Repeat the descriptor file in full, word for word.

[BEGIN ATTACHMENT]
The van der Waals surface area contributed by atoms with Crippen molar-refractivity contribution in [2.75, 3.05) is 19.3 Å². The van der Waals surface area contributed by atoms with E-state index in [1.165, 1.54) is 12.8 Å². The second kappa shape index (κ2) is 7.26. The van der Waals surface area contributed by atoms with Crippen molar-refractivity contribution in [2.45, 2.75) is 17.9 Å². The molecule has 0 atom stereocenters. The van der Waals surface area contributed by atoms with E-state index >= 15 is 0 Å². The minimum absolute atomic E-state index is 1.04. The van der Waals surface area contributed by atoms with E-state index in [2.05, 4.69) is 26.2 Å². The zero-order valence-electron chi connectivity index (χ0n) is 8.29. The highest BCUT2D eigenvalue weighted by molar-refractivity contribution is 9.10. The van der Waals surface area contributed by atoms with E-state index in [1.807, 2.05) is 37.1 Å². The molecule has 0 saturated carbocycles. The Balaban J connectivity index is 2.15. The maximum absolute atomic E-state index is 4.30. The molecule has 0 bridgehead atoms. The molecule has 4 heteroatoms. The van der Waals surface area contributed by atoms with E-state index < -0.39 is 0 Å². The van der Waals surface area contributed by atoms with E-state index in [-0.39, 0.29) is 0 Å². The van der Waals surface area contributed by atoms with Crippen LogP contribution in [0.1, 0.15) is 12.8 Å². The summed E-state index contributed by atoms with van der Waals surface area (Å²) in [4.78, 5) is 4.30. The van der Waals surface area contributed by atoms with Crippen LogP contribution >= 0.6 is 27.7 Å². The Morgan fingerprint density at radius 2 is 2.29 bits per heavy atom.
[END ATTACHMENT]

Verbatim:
The van der Waals surface area contributed by atoms with Crippen molar-refractivity contribution in [2.75, 3.05) is 19.3 Å². The van der Waals surface area contributed by atoms with E-state index in [1.165, 1.54) is 12.8 Å². The second kappa shape index (κ2) is 7.26. The van der Waals surface area contributed by atoms with Crippen molar-refractivity contribution in [2.45, 2.75) is 17.9 Å². The molecule has 0 atom stereocenters. The van der Waals surface area contributed by atoms with E-state index >= 15 is 0 Å². The minimum absolute atomic E-state index is 1.04. The van der Waals surface area contributed by atoms with E-state index in [2.05, 4.69) is 26.2 Å². The zero-order valence-electron chi connectivity index (χ0n) is 8.29. The highest BCUT2D eigenvalue weighted by molar-refractivity contribution is 9.10. The van der Waals surface area contributed by atoms with E-state index in [1.807, 2.05) is 37.1 Å². The molecule has 0 saturated carbocycles. The Balaban J connectivity index is 2.15. The maximum absolute atomic E-state index is 4.30. The molecule has 0 bridgehead atoms. The molecule has 4 heteroatoms. The van der Waals surface area contributed by atoms with E-state index < -0.39 is 0 Å². The van der Waals surface area contributed by atoms with E-state index in [-0.39, 0.29) is 0 Å². The van der Waals surface area contributed by atoms with Crippen LogP contribution in [0.1, 0.15) is 12.8 Å². The summed E-state index contributed by atoms with van der Waals surface area (Å²) in [4.78, 5) is 4.30. The van der Waals surface area contributed by atoms with Crippen LogP contribution >= 0.6 is 27.7 Å². The Morgan fingerprint density at radius 2 is 2.29 bits per heavy atom.